WATCHING the field events at the London Olympics, the hammer throw was a little unnerving. The fellow builds up such momentum as he whirls the weight about. What happens if he forgets to let go in time? Does he go sailing off into the air with it? It's touch and go.
Much the same applies when ringing church bells. Hold on too long or, worse, get tangled in the rope and there you go - Splat! against the ceiling. You could easily lose an arm or a leg if it were tangled in the rope as it passes through the small hole up above, pulled by the weight of the bell.
The biggest bell in St Paul's Church, Durban, weighs 14 hundredweight, which is 1 568 lb, or 712.72 kg. When that turns over, the bellrope moves up smartly and there's no stopping it. So there's quite a bit of sweat and grunt and looking sharp involved in producing those delightful peals.
Such were my thoughts in the belltower of St Paul's the other evening. What was I doing there? Ringing bells, of course. I'd been invited along by the Durban Campanologists (bell-ringers) to see what they get up to, and try my hand at it in a small way.
The group ring the bells every Sunday morning at St Mary's, Greyville, then they move across to do the same at St Paul's, in the city centre. They also ring on request at weddings.
What draws people into bell-ringing? They come from a wide spread of backgrounds. In the belltower at St Paul's the other evening were Ringing Master Simon Milliken, who is also lead double bass in the KZN Philharmonic Orchestra. He's been ringing church bells since he was a boy in England.
With him were: a lady who makes arts and crafts novelties such as fancy Christmas crackers; a draughtswoman; a university lecturer; a retired naval officer; a signals manager from the railways; and two schoolkids who were learning the ropes (as it were). Absent that evening were a maths teacher and a lawyer. That's quite a spread of backgrounds. All are enthused with bell-ringing.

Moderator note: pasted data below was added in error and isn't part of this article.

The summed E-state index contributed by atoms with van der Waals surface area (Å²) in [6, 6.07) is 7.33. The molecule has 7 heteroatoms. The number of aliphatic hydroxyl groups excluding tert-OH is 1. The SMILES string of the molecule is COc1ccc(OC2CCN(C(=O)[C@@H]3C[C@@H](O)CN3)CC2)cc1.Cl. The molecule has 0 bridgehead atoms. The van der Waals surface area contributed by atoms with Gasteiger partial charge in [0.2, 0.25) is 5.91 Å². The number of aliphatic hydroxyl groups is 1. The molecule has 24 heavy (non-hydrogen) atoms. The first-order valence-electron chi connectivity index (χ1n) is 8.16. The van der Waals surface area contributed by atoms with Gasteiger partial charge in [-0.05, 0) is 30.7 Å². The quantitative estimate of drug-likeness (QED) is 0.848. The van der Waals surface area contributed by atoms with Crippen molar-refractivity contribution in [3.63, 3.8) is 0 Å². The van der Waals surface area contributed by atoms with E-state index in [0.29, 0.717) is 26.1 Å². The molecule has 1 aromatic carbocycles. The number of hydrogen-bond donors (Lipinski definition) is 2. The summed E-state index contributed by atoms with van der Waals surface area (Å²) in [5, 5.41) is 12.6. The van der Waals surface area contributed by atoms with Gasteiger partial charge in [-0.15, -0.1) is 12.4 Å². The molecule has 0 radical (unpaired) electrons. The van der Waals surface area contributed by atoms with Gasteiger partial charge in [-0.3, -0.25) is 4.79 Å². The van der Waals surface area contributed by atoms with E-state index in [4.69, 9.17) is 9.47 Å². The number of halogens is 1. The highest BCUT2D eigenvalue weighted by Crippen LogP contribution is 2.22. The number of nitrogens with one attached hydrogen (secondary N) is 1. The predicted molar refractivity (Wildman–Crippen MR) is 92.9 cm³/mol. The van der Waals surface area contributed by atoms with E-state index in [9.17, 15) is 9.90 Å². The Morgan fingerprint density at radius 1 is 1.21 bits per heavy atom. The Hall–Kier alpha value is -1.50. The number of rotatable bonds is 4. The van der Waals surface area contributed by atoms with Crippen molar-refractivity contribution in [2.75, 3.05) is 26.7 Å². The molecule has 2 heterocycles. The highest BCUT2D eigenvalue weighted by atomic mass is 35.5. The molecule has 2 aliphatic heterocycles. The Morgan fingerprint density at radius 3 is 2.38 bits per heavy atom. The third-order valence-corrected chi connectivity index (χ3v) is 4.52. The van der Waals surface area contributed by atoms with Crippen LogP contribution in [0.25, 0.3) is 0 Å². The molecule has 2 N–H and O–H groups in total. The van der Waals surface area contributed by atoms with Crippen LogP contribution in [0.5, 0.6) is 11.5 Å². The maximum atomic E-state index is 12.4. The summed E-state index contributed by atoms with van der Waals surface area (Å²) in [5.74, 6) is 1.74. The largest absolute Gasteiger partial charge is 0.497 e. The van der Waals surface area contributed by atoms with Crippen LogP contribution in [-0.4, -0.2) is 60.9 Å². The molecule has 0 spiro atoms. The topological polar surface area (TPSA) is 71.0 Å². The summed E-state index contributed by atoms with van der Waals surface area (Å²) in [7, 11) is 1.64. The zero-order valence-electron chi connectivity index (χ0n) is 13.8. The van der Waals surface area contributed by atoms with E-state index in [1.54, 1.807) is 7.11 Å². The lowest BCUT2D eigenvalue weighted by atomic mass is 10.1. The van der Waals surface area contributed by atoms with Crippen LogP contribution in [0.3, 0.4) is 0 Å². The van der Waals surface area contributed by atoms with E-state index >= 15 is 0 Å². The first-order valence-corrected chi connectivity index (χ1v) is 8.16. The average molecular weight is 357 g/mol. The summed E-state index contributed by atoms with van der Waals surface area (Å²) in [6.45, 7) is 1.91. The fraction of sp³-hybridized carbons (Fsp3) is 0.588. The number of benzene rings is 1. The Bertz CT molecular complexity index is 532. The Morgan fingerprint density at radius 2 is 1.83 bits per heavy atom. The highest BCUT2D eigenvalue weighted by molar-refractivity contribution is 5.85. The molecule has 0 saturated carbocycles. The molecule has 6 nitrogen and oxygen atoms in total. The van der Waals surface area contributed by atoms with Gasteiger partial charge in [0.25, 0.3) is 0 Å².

The trick is in keeping time as they pull at the bellropes and varying the order of the bells, so that the peal changes as it goes along. It's pretty complex, a mathematical formula. And that St Paul's belltower, which is built of brick, literally shifts and heaves as the bells roll.
Simon coached me solo for a bit. You have to get into an easy rhythm, not pull too hard, he says. In England where bell-ringing is an art form with something like 40 000 practitioners you can expect to be at it four-and-a-half hours at a stretch.
Sure enough, you do get into a rhythm, the bell does most of the work. It's a bit like milking a cow except it's more like pulling a bellrope.
The ringers (some of whom also row on the bay to make sure they stay in shape) are a very companionable crew. They invariably adjourn to wet their whistle after ringing practice, on this occasion to the Street Shelter for the Over-40s. Great fun.
A BURMESE python has been caught in the Florida Everglades, 17 feet in length and weighing 76 kg. It's the largest ever caught in Florida.
It points to just what a problem these escaped pets have become in the Everglades. They're putting pressure on the indigenous wildlife, eating even alligators. Scientists doubt whether they will ever be eradicated.
Perhaps the answer lies back in Burma itself, which the ruling military junta call Mnyanmar. The junta seem to have run out of ideas. Aung San Suu Kyi and her Democrats are making great headway.
Why not put together an exit strategy for the Burmese junta, relocate them to the Everglades and let them set about eating the pythons which by all accounts would be their natural instinct. As they are elderly gents, they are unlikely to breed to the extent that the alligators are threatened.
The balance of nature is restored in the Everglades and Aung San Suu Kyi takes over in Burma. An elegant solution.
Referee: "Penalty! Not binding!"
Front-ranker: "This bastard's blind!"
Referee: "What did you say?"
Front-ranker: "Bastard's deaf too!"
It is better to have loved and lost than never to have lost at all.